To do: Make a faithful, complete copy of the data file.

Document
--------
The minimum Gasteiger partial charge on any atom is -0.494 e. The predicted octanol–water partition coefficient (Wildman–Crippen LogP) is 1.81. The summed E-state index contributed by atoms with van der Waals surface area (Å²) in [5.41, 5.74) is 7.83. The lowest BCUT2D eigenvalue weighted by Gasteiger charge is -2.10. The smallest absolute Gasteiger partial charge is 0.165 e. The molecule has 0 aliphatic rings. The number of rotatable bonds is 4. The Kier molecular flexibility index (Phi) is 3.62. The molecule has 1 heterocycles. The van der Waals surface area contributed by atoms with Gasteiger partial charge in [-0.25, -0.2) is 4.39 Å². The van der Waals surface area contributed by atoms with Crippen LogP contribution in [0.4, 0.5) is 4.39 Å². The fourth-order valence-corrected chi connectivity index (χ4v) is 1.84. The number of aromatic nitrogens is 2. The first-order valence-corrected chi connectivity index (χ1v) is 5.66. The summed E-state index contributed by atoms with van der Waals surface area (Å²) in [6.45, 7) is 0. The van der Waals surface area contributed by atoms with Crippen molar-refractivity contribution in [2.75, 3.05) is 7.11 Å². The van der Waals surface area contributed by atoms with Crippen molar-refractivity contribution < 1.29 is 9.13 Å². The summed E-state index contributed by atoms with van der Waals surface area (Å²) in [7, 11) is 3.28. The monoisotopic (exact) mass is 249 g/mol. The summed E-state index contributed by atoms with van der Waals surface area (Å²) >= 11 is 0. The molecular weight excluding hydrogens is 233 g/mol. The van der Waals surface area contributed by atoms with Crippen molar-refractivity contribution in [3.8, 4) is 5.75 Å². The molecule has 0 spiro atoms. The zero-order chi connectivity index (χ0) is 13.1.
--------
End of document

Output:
The minimum Gasteiger partial charge on any atom is -0.494 e. The predicted octanol–water partition coefficient (Wildman–Crippen LogP) is 1.81. The summed E-state index contributed by atoms with van der Waals surface area (Å²) in [5.41, 5.74) is 7.83. The lowest BCUT2D eigenvalue weighted by Gasteiger charge is -2.10. The smallest absolute Gasteiger partial charge is 0.165 e. The molecule has 0 aliphatic rings. The number of rotatable bonds is 4. The Kier molecular flexibility index (Phi) is 3.62. The molecule has 1 heterocycles. The van der Waals surface area contributed by atoms with Gasteiger partial charge in [-0.25, -0.2) is 4.39 Å². The van der Waals surface area contributed by atoms with Crippen LogP contribution in [0.4, 0.5) is 4.39 Å². The fourth-order valence-corrected chi connectivity index (χ4v) is 1.84. The number of aromatic nitrogens is 2. The first-order valence-corrected chi connectivity index (χ1v) is 5.66. The summed E-state index contributed by atoms with van der Waals surface area (Å²) in [6.45, 7) is 0. The van der Waals surface area contributed by atoms with Crippen molar-refractivity contribution in [2.75, 3.05) is 7.11 Å². The van der Waals surface area contributed by atoms with Crippen molar-refractivity contribution < 1.29 is 9.13 Å². The summed E-state index contributed by atoms with van der Waals surface area (Å²) in [7, 11) is 3.28. The monoisotopic (exact) mass is 249 g/mol. The summed E-state index contributed by atoms with van der Waals surface area (Å²) >= 11 is 0. The molecular weight excluding hydrogens is 233 g/mol. The van der Waals surface area contributed by atoms with Crippen molar-refractivity contribution in [3.8, 4) is 5.75 Å². The molecule has 0 spiro atoms. The zero-order chi connectivity index (χ0) is 13.1.